Despite advances in treatment of alcohol use disorders that focus on increasing abstinence and reducing recidivism, alcoholic liver disease is projected to be the major cause of cirrhosis and its complications. Malnutrition is recognized as the most frequent complication in alcoholic liver disease (ALD) and despite the high clinical significance, there are no effective therapies to reverse malnutrition in ALD. Malnutrition is a relatively imprecise term and sarcopenia or skeletal muscle loss, the major component of malnutrition, is primarily responsible for the adverse clinical consequences in patients with liver disease...
May 29, 2017: Alcoholism, Clinical and Experimental Research
https://www.readbyqxmd.com/read/28536785/significance-of-accumulation-of-the-alarmone-p-ppgpp-in-chloroplasts-for-controlling-photosynthesis-and-metabolite-balance-during-nitrogen-starvation-in-arabidopsis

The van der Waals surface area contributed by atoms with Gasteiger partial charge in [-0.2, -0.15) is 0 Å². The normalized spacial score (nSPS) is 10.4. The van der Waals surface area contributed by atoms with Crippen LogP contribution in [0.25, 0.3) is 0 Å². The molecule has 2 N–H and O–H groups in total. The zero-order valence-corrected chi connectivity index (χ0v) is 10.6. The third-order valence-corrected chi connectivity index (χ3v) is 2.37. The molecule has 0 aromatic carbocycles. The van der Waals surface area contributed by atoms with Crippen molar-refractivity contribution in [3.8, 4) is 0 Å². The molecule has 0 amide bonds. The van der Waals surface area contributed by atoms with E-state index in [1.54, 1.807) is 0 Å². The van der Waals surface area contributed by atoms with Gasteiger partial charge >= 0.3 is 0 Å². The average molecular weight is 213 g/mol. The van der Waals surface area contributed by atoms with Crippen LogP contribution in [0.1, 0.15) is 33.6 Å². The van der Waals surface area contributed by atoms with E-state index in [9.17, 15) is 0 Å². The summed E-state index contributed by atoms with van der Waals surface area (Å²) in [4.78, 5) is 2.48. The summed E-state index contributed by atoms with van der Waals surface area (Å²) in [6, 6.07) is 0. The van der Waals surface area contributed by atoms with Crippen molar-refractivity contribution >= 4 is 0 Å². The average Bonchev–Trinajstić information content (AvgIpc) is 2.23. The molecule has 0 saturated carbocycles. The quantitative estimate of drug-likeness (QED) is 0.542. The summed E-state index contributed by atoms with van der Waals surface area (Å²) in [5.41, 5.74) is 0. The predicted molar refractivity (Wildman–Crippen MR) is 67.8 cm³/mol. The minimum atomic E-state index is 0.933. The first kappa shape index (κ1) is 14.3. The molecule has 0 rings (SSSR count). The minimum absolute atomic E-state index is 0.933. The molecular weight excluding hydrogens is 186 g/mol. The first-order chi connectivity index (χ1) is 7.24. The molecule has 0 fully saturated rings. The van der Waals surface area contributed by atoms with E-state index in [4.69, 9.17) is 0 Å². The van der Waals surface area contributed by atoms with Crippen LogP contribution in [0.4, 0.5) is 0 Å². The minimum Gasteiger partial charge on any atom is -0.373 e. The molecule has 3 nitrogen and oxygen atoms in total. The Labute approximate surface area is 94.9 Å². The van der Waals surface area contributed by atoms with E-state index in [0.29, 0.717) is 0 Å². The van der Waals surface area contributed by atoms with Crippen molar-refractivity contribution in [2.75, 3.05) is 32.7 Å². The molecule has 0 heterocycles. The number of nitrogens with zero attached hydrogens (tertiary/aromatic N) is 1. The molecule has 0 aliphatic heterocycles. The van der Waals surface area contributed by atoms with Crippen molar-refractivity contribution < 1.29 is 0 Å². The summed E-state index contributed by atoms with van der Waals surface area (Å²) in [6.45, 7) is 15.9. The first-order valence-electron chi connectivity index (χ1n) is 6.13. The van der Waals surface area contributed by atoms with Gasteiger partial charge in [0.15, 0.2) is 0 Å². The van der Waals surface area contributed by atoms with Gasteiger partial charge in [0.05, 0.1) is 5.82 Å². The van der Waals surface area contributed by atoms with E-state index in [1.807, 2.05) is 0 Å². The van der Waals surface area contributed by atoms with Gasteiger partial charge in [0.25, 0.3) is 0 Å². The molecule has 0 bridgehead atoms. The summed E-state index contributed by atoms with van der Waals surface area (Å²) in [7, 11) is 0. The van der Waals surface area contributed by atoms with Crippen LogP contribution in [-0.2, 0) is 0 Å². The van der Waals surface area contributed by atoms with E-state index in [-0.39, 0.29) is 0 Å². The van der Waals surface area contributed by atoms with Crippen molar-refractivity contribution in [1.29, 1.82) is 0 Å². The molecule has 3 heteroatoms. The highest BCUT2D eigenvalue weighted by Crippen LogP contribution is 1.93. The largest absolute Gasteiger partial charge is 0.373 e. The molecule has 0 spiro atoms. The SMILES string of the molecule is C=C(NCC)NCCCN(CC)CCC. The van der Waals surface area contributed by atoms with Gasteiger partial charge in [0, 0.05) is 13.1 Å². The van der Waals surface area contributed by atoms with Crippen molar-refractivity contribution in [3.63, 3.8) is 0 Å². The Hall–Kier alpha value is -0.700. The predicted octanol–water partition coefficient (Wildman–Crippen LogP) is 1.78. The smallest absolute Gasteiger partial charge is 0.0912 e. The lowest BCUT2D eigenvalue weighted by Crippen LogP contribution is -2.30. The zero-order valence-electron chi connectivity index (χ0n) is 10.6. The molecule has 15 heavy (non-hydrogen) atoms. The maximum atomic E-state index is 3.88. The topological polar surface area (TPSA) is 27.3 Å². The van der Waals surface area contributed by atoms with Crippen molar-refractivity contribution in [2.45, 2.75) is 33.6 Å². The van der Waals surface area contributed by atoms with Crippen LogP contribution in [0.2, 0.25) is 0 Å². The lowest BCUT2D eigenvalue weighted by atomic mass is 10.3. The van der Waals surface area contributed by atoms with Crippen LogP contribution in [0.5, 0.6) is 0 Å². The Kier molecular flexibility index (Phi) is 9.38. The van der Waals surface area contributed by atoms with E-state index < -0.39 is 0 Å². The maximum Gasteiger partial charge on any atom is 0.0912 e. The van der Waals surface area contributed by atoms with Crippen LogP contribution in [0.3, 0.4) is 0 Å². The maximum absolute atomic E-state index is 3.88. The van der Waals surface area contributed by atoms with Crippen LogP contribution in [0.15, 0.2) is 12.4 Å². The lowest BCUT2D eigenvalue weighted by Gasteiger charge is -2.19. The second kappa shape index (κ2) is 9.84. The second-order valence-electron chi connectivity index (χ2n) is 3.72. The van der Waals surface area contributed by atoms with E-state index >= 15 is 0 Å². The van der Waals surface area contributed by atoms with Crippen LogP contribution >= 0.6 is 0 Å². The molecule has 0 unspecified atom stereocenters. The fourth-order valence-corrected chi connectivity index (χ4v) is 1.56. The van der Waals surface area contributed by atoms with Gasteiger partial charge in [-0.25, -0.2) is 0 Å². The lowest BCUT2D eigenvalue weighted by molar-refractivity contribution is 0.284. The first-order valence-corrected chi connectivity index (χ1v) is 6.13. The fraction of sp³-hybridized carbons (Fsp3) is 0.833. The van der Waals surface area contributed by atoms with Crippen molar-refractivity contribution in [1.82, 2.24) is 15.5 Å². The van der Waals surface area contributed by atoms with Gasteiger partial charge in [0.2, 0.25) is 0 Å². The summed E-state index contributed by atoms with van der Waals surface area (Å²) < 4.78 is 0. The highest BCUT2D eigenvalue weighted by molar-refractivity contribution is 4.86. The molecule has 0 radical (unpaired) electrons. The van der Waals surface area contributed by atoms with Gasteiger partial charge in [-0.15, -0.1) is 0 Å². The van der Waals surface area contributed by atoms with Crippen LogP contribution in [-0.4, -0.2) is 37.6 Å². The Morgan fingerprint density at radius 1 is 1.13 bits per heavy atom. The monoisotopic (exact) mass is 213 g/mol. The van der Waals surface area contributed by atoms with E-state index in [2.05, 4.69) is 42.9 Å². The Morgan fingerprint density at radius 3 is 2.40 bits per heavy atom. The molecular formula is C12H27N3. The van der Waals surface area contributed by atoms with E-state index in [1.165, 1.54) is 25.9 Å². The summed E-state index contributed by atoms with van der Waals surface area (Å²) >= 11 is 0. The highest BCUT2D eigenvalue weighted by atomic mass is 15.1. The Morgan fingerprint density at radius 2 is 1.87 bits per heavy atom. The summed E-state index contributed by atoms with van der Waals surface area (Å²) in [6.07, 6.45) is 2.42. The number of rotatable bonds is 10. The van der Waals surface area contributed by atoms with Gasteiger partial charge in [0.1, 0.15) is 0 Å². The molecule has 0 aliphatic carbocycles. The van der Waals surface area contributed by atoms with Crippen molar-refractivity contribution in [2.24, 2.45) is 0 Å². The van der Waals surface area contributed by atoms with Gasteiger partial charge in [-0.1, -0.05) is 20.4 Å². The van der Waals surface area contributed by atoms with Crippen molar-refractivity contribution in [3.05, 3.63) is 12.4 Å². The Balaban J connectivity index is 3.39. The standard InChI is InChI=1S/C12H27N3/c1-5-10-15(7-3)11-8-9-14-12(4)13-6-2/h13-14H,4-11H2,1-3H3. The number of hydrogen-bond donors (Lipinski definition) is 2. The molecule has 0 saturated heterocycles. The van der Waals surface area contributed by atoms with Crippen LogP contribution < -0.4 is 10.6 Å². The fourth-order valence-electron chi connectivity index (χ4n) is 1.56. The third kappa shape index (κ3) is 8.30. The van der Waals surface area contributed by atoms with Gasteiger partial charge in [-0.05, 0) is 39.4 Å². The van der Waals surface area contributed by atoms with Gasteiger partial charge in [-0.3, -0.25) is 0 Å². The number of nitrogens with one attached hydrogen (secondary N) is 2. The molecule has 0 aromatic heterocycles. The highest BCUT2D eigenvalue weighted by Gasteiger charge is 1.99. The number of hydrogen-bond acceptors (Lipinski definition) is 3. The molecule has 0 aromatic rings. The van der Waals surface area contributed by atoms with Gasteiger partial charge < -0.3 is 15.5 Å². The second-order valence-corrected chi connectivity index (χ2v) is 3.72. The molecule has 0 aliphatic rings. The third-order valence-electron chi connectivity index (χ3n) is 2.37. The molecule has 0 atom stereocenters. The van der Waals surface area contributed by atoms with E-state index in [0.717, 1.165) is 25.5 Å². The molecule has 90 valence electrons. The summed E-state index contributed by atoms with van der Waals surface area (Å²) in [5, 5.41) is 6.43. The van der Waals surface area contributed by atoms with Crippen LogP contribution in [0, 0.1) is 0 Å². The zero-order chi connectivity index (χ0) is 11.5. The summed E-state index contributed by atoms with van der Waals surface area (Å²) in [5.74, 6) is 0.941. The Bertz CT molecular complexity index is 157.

#9
Rina Honoki, Sumire Ono, Akira Oikawa, Kazuki Saito, Shinji Masuda
The regulatory nucleotides, guanosine 5'-triphosphate 3'-diphosphate (pppGpp) and guanosine 5'-diphosphate 3'-diphosphate (ppGpp), were originally identified in Escherichia coli, and control a large set of gene expression and enzyme activities. The (p)ppGpp-dependent control of cell activities is referred to as the stringent response. A growing number of (p)ppGpp synthase/hydrolase homologs have been identified in plants, which are localized in plastids in Arabidopsis thaliana. We recently reported that the Arabidopsis mutant overproducing ppGpp in plastids showed dwarf chloroplasts, and transcript levels in the mutant plastids were significantly suppressed...
May 23, 2017: Photosynthesis Research
https://www.readbyqxmd.com/read/28536474/gcn2-phosphorylates-hiv-1-integrase-and-decreases-hiv-1-replication-by-limiting-viral-integration
#10
A Jaspart, C Calmels, O Cosnefroy, P Bellecave, P Pinson, S Claverol, V Guyonnet-Dupérat, B Dartigues, M S Benleulmi, E Mauro, P A Gretteau, V Parissi, M Métifiot, M L Andreola